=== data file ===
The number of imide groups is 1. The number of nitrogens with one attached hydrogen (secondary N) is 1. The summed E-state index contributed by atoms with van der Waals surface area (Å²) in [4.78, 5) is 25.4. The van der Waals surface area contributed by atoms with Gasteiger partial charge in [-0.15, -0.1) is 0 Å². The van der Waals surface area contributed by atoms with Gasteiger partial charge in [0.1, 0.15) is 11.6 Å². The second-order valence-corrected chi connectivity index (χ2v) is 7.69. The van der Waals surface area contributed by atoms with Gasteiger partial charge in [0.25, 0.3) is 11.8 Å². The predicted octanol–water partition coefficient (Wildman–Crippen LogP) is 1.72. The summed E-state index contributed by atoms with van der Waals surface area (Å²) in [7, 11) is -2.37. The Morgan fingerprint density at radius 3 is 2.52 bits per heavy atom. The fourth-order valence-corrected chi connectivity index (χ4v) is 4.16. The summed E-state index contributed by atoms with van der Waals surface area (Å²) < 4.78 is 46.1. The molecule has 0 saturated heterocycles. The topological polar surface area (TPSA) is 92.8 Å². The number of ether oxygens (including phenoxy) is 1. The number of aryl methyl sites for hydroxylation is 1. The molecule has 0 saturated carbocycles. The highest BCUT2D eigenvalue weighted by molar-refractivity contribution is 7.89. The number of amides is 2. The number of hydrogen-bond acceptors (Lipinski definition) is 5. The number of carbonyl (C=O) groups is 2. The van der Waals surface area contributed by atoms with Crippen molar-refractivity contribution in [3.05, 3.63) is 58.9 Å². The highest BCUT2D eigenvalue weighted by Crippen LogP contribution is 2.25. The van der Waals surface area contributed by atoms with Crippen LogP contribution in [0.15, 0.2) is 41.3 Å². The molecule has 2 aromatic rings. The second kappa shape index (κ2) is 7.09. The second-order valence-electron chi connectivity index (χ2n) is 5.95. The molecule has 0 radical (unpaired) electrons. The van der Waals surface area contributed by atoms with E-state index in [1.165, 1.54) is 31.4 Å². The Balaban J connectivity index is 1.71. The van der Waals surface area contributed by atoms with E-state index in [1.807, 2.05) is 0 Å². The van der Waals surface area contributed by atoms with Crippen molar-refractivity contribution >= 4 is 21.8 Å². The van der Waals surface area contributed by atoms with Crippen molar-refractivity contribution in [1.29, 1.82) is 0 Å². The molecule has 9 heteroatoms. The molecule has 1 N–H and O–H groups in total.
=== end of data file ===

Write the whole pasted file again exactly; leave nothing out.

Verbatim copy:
The number of imide groups is 1. The number of nitrogens with one attached hydrogen (secondary N) is 1. The summed E-state index contributed by atoms with van der Waals surface area (Å²) in [4.78, 5) is 25.4. The van der Waals surface area contributed by atoms with Gasteiger partial charge in [-0.15, -0.1) is 0 Å². The van der Waals surface area contributed by atoms with Gasteiger partial charge in [0.1, 0.15) is 11.6 Å². The second-order valence-corrected chi connectivity index (χ2v) is 7.69. The van der Waals surface area contributed by atoms with Gasteiger partial charge in [0.25, 0.3) is 11.8 Å². The predicted octanol–water partition coefficient (Wildman–Crippen LogP) is 1.72. The summed E-state index contributed by atoms with van der Waals surface area (Å²) in [7, 11) is -2.37. The Morgan fingerprint density at radius 3 is 2.52 bits per heavy atom. The fourth-order valence-corrected chi connectivity index (χ4v) is 4.16. The summed E-state index contributed by atoms with van der Waals surface area (Å²) < 4.78 is 46.1. The molecule has 0 saturated heterocycles. The topological polar surface area (TPSA) is 92.8 Å². The number of ether oxygens (including phenoxy) is 1. The number of aryl methyl sites for hydroxylation is 1. The molecule has 0 saturated carbocycles. The highest BCUT2D eigenvalue weighted by molar-refractivity contribution is 7.89. The number of amides is 2. The number of hydrogen-bond acceptors (Lipinski definition) is 5. The number of carbonyl (C=O) groups is 2. The van der Waals surface area contributed by atoms with Crippen molar-refractivity contribution in [3.05, 3.63) is 58.9 Å². The highest BCUT2D eigenvalue weighted by Crippen LogP contribution is 2.25. The van der Waals surface area contributed by atoms with Crippen LogP contribution in [0.15, 0.2) is 41.3 Å². The molecule has 2 aromatic rings. The second kappa shape index (κ2) is 7.09. The second-order valence-electron chi connectivity index (χ2n) is 5.95. The molecule has 0 radical (unpaired) electrons. The van der Waals surface area contributed by atoms with E-state index in [1.165, 1.54) is 31.4 Å². The Balaban J connectivity index is 1.71. The van der Waals surface area contributed by atoms with E-state index in [1.807, 2.05) is 0 Å². The van der Waals surface area contributed by atoms with Crippen molar-refractivity contribution >= 4 is 21.8 Å². The van der Waals surface area contributed by atoms with Crippen molar-refractivity contribution in [1.29, 1.82) is 0 Å². The molecule has 9 heteroatoms. The molecule has 1 N–H and O–H groups in total.